Thursday, 2 April 2015

What’s the password?!

It can be tricky thinking of engaging ways to help explain some topics on the new computing curriculum. One idea is to find a 'real life' problem and reflect it in that; so when it came to designing a task for the topic of ‘using logic reasoning to explain algorithms’, I was debating what would be best to use.

It was during this ‘thinking period’ that I tried to enter my kitchen at home, to be met with "what's the password?" My seven year old daughter does this quite often: she loves the idea of passwords. Soon after, I was allowed in when I guessed one of the usuals (the word 'purple') and I thought of the idea for our new task.

With so many login details that we as adults even struggle to remember, creating strong yet memorable passwords is important for us as well. Bob and his family were created - a family of four who struggle to remember passwords, so Bob, the father, creates an easy-to-use algorithm for his family which they can all use, yet it produces different passwords depending on what's in each 'variable'. 

It’s a ‘current’ topic and a problem of many, but also a simple and effective way of explaining how an algorithm works. It also made for a mystery which adds to the digital literacy section of the curriculum – keeping personal information private!

I personally use an algorithm for creating passwords, and it's worked great for me so far, so what's good for me is good for Bob! The main thing is it creates a memorable and strong password for any website based on a combination of input variables and some rules. These are simple inputs such as their names, a secret number and a website name. It will help with explaining a number of concepts in one go.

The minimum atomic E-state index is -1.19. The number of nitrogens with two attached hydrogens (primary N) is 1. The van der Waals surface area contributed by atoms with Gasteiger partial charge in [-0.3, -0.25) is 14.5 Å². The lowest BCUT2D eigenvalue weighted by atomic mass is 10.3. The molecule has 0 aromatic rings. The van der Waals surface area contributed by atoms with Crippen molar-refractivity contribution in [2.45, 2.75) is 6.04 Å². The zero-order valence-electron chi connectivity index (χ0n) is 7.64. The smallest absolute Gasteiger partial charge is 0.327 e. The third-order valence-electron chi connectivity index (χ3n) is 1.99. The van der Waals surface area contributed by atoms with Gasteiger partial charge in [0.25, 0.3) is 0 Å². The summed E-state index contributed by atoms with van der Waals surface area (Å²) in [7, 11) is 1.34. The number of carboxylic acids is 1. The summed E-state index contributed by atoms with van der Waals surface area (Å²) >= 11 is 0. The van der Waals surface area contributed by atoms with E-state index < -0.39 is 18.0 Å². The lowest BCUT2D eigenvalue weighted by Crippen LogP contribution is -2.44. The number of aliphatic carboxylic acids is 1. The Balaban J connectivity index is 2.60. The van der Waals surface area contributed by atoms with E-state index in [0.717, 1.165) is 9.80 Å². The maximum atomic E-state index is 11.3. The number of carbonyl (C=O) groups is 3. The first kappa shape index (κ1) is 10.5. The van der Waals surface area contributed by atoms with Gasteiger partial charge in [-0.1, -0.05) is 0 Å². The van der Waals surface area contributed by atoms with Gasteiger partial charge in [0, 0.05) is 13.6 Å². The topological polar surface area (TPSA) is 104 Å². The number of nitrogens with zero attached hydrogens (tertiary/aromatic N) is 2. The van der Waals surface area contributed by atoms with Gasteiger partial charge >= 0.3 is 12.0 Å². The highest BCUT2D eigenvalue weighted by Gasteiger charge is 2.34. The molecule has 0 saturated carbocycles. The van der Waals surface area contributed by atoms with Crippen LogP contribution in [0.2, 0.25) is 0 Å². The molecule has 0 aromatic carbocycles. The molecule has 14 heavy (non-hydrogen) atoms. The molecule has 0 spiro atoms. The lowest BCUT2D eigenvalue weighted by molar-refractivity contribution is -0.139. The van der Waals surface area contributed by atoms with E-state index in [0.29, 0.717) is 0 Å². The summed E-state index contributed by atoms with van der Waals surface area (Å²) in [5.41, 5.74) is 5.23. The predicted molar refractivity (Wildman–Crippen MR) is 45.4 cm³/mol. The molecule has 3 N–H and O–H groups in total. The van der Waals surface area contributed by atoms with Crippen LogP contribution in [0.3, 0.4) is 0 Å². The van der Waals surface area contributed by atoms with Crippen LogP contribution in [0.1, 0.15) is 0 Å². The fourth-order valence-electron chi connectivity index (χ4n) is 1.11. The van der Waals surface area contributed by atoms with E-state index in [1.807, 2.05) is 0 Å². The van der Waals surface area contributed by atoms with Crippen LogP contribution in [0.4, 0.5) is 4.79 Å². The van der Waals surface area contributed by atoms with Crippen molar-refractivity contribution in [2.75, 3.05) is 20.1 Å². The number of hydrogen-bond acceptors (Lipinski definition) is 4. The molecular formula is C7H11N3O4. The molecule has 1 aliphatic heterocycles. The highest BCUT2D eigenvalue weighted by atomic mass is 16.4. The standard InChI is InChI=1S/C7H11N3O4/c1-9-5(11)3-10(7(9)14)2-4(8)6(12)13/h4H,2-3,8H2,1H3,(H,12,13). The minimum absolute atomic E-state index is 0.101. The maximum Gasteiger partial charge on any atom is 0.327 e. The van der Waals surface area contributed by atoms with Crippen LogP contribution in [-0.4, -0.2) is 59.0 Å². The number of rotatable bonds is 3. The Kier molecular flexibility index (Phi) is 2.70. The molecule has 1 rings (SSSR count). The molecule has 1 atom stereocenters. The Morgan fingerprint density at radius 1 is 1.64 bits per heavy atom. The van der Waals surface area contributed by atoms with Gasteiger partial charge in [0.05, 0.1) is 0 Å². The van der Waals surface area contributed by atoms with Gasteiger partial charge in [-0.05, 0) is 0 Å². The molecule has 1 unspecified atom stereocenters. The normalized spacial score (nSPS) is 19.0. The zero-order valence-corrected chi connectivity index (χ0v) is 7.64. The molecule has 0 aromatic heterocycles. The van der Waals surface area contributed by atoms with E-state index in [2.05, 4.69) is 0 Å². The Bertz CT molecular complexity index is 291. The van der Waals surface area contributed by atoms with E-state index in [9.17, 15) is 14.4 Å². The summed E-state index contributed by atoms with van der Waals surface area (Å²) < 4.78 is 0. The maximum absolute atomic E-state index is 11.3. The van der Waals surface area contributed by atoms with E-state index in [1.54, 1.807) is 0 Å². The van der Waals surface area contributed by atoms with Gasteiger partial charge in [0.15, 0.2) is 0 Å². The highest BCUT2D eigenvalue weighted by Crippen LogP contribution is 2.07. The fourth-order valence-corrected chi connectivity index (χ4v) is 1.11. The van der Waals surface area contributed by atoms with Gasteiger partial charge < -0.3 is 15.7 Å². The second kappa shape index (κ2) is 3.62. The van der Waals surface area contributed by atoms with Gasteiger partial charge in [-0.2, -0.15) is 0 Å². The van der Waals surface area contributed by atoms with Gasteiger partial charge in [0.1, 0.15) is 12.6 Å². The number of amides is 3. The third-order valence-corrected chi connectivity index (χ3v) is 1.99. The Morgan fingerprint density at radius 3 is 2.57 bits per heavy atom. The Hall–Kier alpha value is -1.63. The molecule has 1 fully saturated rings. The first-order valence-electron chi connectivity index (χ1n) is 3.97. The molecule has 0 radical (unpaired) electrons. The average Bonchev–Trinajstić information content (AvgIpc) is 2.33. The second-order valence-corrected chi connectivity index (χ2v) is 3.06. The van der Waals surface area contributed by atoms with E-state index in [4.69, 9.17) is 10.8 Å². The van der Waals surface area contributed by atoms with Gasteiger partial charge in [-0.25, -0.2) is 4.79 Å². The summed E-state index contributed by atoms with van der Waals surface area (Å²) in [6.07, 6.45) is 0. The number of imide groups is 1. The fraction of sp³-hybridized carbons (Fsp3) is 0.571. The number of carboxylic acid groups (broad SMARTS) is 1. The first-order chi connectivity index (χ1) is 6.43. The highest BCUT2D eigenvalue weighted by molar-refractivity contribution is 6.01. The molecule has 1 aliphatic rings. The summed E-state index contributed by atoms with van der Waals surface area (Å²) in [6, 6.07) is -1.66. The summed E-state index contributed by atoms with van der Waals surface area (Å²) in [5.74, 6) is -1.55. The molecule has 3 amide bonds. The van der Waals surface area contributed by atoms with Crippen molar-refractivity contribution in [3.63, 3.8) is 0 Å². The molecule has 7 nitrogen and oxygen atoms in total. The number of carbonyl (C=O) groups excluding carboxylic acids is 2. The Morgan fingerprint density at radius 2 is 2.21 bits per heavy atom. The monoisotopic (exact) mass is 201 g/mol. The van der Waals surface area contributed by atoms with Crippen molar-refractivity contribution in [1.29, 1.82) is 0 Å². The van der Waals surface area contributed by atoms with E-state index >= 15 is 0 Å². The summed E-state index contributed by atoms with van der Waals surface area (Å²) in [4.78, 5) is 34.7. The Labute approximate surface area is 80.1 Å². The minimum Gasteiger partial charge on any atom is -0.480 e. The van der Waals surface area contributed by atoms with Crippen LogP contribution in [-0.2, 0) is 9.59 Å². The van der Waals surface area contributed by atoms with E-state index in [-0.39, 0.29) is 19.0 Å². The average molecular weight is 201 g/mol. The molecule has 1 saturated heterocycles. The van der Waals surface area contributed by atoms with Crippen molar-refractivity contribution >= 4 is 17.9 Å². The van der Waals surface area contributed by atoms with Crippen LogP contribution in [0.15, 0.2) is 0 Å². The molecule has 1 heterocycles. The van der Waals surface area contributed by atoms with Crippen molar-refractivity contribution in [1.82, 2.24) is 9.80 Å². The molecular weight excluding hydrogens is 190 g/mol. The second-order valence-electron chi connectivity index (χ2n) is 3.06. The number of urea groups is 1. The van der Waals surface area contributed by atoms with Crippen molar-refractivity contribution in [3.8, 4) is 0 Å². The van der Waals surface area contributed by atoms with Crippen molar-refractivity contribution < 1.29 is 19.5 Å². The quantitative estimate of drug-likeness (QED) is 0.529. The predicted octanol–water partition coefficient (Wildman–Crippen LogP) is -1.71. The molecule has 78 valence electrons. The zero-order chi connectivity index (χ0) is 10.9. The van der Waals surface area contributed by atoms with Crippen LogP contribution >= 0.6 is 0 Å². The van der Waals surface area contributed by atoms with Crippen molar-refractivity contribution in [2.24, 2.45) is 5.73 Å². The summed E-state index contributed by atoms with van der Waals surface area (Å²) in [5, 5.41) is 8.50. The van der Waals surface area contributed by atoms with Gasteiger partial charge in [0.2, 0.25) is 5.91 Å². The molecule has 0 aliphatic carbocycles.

One of the slips
By introducing all this through a story about a person coming up with a way to help his wife and kids generate and remember passwords, it is possible to include all these ideas into a nice story thread that will not intimidate KS2 students. This can also be used to explain how the same algorithm generates different outputs based on different initialization values and input variables. It can also challenge students to come up with their own password generation algorithms.

Students need to understand that algorithms are not limited to computer programs and this task provides a good example of one that they can use any time – such as to stop unauthorized people going into kitchens.

You can find out more about this mystery by clicking here. To try it (£1.49), search 'Digital Mysteries Algorithm' on the App Store or click here. To download a trial of the Windows PC/laptop software click here.

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